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Despite early talk about the the Houla massacre being a turning point that would goad the international community to take stronger action against Syria, it seems unlikely that the United Nations Security Council will be able to overcome the deadlock that is blocking additional steps.
The May 25 incident in the town of Houla left 108 Syrians dead – by execution, likely by pro-government thugs, the office of the UN High Commissioner for Human Rights said – in one of the most horrific events of the 14-month-old conflict. The West hoped that the scale of the massacre would at last sway Russia and China's to take further steps against the Syrian government, which they have consistently refused to do.
The United States, Britain, and France have been trying since the early months of the conflict to convince China and Russia, who have veto power on the council, to back further sanctions against the Syrian government. Russia's support for a May 27 Security Council statement condemning the massacre and criticizing the government for using heavy weapons raised their hopes.
But since then, there have been no signs of a softening of its opposition and yesterday Foreign Minister Sergei Lavrov reiterated Russia's belief that both sides are responsible for the massacre. He also called for a full investigation into the incident before apportioning blame. "There are no signs Russia and China are ready to support tougher steps at the UN, despite what happened in Houla," a council diplomat told Reuters.
Most UN officials have been cautious in their statements about who is responsible for the massacre until a full investigation can be carried out, giving Russia and China a cover for not making any stronger statements. However, peacekeeping chief Herve Ladsous said yesterday that the Syrian Army and "shabbiha" (the name for pro-government thugs) were "probably" behind the incident, Reuters reports.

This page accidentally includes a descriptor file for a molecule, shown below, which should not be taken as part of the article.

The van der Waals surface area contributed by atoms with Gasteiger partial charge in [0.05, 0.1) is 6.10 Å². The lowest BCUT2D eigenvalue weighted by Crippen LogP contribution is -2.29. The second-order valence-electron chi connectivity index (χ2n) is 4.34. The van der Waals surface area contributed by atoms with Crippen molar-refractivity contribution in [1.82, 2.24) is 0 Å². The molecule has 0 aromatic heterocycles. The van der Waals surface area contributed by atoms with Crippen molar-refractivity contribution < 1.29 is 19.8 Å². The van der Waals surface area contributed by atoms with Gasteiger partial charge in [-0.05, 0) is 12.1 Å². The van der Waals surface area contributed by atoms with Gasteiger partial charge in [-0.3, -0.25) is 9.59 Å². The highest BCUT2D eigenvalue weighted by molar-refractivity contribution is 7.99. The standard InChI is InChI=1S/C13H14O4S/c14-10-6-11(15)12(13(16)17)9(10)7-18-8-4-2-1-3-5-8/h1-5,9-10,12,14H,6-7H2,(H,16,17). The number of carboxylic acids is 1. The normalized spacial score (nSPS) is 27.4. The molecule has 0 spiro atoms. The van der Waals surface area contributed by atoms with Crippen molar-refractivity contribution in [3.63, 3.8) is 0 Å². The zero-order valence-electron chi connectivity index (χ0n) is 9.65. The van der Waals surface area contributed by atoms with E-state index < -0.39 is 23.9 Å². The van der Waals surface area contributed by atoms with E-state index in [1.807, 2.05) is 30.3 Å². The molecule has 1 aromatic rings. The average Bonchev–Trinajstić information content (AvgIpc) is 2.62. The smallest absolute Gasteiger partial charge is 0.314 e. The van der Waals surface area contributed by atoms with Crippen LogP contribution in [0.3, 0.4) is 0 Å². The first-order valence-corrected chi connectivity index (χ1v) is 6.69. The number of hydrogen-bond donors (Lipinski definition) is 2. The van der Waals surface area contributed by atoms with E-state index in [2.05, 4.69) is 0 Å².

Despite speculation that the US, Britain, and France were moving closer to support for military intervention, the White House unequivocally ruled that out for the time being yesterday: "We do not believe that militarization, further militarization of the situation in Syria at this point is the right course of action. We believe that it would lead to greater chaos, greater carnage," said spokesman Jay Carney, according to a separate Reuters report.
The only action taken so far, other than the Security Council condemnation, was the announcement yesterday that a slew of European countries, plus the US, Japan, Turkey, Canada, and Australia, were expelling some or all of the Syrian diplomats in their countries.
A statement from French President François Hollande that he would not "rule out" the possibility of military intervention prompted an angry response from Moscow, Bloomberg reports. “To raise the possibility of some kind of military intervention is more the result of political emotions than careful consideration,” said Russian First Deputy Foreign Minister Andrei Denisov.
An intervention cannot happen if Russia remains opposed, so Mr. Hollande's comment has little weight at this time.
Russian foreign policy experts told The Christian Science Monitor yesterday that Russia will stand by President Bashar al-Assad while it remains convenient, but that if its ally's grip on power weakens considerably, Russia will turn its focus to remaining in the good graces of the Security Council.
"It's clear now that the Assad regime is weakening," says Viktor Kremeniuk, deputy director of the official Institute of USA-Canada Studies in Moscow. "The pressure on him will grow, until he's either beaten or runs away. Russia is sticking to its positions, but at the same time it has to show that it is understanding of the situation and flexible enough. The truth is that the Security Council matters more for Russia than Syria does."